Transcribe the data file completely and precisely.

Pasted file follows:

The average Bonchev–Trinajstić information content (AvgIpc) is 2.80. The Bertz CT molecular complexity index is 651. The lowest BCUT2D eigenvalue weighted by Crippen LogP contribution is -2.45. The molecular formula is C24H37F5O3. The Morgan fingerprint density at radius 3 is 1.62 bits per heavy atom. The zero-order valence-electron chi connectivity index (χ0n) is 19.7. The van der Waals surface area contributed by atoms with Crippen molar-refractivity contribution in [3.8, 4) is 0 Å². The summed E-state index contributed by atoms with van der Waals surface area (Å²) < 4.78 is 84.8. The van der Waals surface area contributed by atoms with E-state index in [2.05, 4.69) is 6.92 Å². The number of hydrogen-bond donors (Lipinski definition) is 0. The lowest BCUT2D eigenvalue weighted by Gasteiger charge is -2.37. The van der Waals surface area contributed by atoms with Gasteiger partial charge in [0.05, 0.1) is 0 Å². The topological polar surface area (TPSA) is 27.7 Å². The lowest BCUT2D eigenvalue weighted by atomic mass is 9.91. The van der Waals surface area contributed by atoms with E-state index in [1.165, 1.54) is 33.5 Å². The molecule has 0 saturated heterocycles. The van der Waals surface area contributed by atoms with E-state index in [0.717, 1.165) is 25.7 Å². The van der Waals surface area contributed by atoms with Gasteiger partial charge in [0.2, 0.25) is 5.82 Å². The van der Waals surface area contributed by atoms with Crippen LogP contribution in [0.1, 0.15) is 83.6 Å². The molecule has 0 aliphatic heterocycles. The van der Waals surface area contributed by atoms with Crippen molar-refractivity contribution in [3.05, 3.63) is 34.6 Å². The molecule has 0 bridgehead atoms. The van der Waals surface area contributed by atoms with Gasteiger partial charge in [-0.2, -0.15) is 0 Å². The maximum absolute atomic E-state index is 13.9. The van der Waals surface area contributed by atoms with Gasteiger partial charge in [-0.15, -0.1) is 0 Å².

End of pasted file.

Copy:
The average Bonchev–Trinajstić information content (AvgIpc) is 2.80. The Bertz CT molecular complexity index is 651. The lowest BCUT2D eigenvalue weighted by Crippen LogP contribution is -2.45. The molecular formula is C24H37F5O3. The Morgan fingerprint density at radius 3 is 1.62 bits per heavy atom. The zero-order valence-electron chi connectivity index (χ0n) is 19.7. The van der Waals surface area contributed by atoms with Crippen molar-refractivity contribution in [3.8, 4) is 0 Å². The summed E-state index contributed by atoms with van der Waals surface area (Å²) < 4.78 is 84.8. The van der Waals surface area contributed by atoms with E-state index in [2.05, 4.69) is 6.92 Å². The number of hydrogen-bond donors (Lipinski definition) is 0. The lowest BCUT2D eigenvalue weighted by Gasteiger charge is -2.37. The van der Waals surface area contributed by atoms with Gasteiger partial charge in [0.05, 0.1) is 0 Å². The topological polar surface area (TPSA) is 27.7 Å². The lowest BCUT2D eigenvalue weighted by atomic mass is 9.91. The van der Waals surface area contributed by atoms with E-state index in [1.165, 1.54) is 33.5 Å². The molecule has 0 saturated heterocycles. The van der Waals surface area contributed by atoms with E-state index in [0.717, 1.165) is 25.7 Å². The van der Waals surface area contributed by atoms with Gasteiger partial charge in [0.2, 0.25) is 5.82 Å². The van der Waals surface area contributed by atoms with Crippen LogP contribution in [0.1, 0.15) is 83.6 Å². The molecule has 0 aliphatic heterocycles. The van der Waals surface area contributed by atoms with Crippen molar-refractivity contribution in [3.05, 3.63) is 34.6 Å². The molecule has 0 bridgehead atoms. The van der Waals surface area contributed by atoms with Gasteiger partial charge in [-0.2, -0.15) is 0 Å². The maximum absolute atomic E-state index is 13.9. The van der Waals surface area contributed by atoms with Gasteiger partial charge in [-0.15, -0.1) is 0 Å².